Now that the human genome has been sequenced, we must leam to understand the information that is encoded by its stmctural organization. How and when a particular gene is read by the cell's machinery is vital to all aspects of cell life, differentiation, and death. Several complex mechanisms are devoted to decoding the information that is inherent in each gene's stmctural organization. Histone acetyltransferases (HATs) are enzymes that posttranslationally acetylate lysine side chains of histones and other proteins. Histone chaperones are a diverse group of acidic proteins with roles in histone binding, nucleosome assembly and disassembly. The emerging concept that HAT and chaperone activities act synergistically to modulate chromatin stmcture v^dll be addressed in the Luger Project by combining x-ray crystallography mth methods in biophysics, enzymology, molecular biology, and biochemistry. The proposed studies are augmented and complemented through the participation of the other two Projects within this POI, and are dependent on the services provided by the three Cores. The three Projects of the POI will pursue three common aims. The Luger Project will test the first hypothesis ("histone mobilization by chaperones requires histone acetylation") by kinetically and thermodynamically quantifying the effects of histone acetylation on chaperone-histone interaction and nucleosome stability.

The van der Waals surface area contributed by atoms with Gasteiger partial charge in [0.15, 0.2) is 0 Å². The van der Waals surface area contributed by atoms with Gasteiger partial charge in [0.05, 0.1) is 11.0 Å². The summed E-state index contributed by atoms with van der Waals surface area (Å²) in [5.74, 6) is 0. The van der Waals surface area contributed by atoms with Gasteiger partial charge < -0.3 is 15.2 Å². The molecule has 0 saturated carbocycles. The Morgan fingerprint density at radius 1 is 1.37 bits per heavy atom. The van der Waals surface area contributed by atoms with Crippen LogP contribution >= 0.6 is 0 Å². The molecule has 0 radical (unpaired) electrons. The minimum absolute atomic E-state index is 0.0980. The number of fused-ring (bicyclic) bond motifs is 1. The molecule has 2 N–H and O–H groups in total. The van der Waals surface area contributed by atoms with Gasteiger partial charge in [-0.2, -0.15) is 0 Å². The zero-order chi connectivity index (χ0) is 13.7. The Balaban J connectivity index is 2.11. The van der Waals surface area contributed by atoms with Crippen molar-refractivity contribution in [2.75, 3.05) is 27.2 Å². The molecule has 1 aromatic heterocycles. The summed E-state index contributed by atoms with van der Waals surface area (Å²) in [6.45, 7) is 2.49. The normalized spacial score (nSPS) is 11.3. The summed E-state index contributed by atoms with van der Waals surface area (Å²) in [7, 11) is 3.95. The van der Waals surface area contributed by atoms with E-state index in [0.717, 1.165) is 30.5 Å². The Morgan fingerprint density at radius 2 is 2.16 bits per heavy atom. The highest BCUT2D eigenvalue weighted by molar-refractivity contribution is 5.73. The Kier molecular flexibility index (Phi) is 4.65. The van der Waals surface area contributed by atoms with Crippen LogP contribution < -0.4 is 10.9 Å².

This aim will also uncover functional and mechanistic differences between different histone chaperones with diverging biological functions. To test the second hypothesis ("histone chaperones regulate histone acetyltransferases"), we will stmcturally and functionally characterize the interaction between chaperones and HATs using x-ray crystallography and enzymology. Our contribution to hypothesis 3 ("histone chaperones function beyond the mononucleosome") will involve a biophysical characterization of the effect of chromatin compaction on chaperone function. Together, the experiments in this Project will yield unprecedented quantitative insight into the interconnection of histone acetylation, nucleosome assembly, and nucleosome disassembly.
A detailed knowledge of the mechanisms that regulate chromatin stmcture is a prerequisite for understanding how misguided compaction/decompaction of highly condensed genomic DNA may lead to disease through misregulation of gene transcription. This project adresses the interconnection between two seemingly unrelated activities involved in the modulation of chromatin stmcture
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